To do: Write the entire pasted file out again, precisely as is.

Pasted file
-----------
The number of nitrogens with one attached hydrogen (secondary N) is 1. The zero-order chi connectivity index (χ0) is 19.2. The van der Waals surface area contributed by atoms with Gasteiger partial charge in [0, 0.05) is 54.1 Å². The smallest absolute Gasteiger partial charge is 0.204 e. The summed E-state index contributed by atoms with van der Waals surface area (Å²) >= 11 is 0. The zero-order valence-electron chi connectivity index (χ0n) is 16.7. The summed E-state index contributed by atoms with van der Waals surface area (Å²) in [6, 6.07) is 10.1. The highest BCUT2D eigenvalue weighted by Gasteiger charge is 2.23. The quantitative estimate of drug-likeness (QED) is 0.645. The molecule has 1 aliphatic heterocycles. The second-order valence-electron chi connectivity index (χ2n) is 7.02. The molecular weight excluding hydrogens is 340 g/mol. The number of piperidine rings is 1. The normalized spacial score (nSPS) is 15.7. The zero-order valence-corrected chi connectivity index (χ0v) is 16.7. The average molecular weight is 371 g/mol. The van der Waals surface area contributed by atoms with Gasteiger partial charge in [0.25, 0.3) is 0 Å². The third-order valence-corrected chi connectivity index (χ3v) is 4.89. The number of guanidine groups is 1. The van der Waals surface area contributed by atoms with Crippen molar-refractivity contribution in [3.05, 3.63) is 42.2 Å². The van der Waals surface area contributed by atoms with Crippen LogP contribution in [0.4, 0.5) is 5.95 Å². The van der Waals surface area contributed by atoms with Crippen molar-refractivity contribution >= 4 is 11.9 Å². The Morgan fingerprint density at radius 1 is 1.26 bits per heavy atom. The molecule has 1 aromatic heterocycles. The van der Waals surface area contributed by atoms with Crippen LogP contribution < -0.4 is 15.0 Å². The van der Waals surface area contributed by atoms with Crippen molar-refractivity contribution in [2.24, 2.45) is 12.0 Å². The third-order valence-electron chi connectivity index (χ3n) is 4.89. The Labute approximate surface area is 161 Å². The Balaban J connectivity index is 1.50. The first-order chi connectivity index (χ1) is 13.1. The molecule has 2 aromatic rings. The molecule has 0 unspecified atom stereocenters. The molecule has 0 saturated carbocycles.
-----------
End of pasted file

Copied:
The number of nitrogens with one attached hydrogen (secondary N) is 1. The zero-order chi connectivity index (χ0) is 19.2. The van der Waals surface area contributed by atoms with Gasteiger partial charge in [0, 0.05) is 54.1 Å². The smallest absolute Gasteiger partial charge is 0.204 e. The summed E-state index contributed by atoms with van der Waals surface area (Å²) >= 11 is 0. The zero-order valence-electron chi connectivity index (χ0n) is 16.7. The summed E-state index contributed by atoms with van der Waals surface area (Å²) in [6, 6.07) is 10.1. The highest BCUT2D eigenvalue weighted by Gasteiger charge is 2.23. The quantitative estimate of drug-likeness (QED) is 0.645. The molecule has 1 aliphatic heterocycles. The second-order valence-electron chi connectivity index (χ2n) is 7.02. The molecular weight excluding hydrogens is 340 g/mol. The number of piperidine rings is 1. The normalized spacial score (nSPS) is 15.7. The zero-order valence-corrected chi connectivity index (χ0v) is 16.7. The average molecular weight is 371 g/mol. The van der Waals surface area contributed by atoms with Gasteiger partial charge in [0.25, 0.3) is 0 Å². The third-order valence-corrected chi connectivity index (χ3v) is 4.89. The number of guanidine groups is 1. The van der Waals surface area contributed by atoms with Crippen molar-refractivity contribution in [3.05, 3.63) is 42.2 Å². The van der Waals surface area contributed by atoms with Crippen LogP contribution in [0.4, 0.5) is 5.95 Å². The van der Waals surface area contributed by atoms with Crippen molar-refractivity contribution >= 4 is 11.9 Å². The Morgan fingerprint density at radius 1 is 1.26 bits per heavy atom. The molecule has 1 aromatic heterocycles. The van der Waals surface area contributed by atoms with Crippen LogP contribution < -0.4 is 15.0 Å². The van der Waals surface area contributed by atoms with Crippen molar-refractivity contribution in [2.24, 2.45) is 12.0 Å². The third-order valence-electron chi connectivity index (χ3n) is 4.89. The Labute approximate surface area is 161 Å². The Balaban J connectivity index is 1.50. The first-order chi connectivity index (χ1) is 13.1. The molecule has 2 aromatic rings. The molecule has 0 unspecified atom stereocenters. The molecule has 0 saturated carbocycles.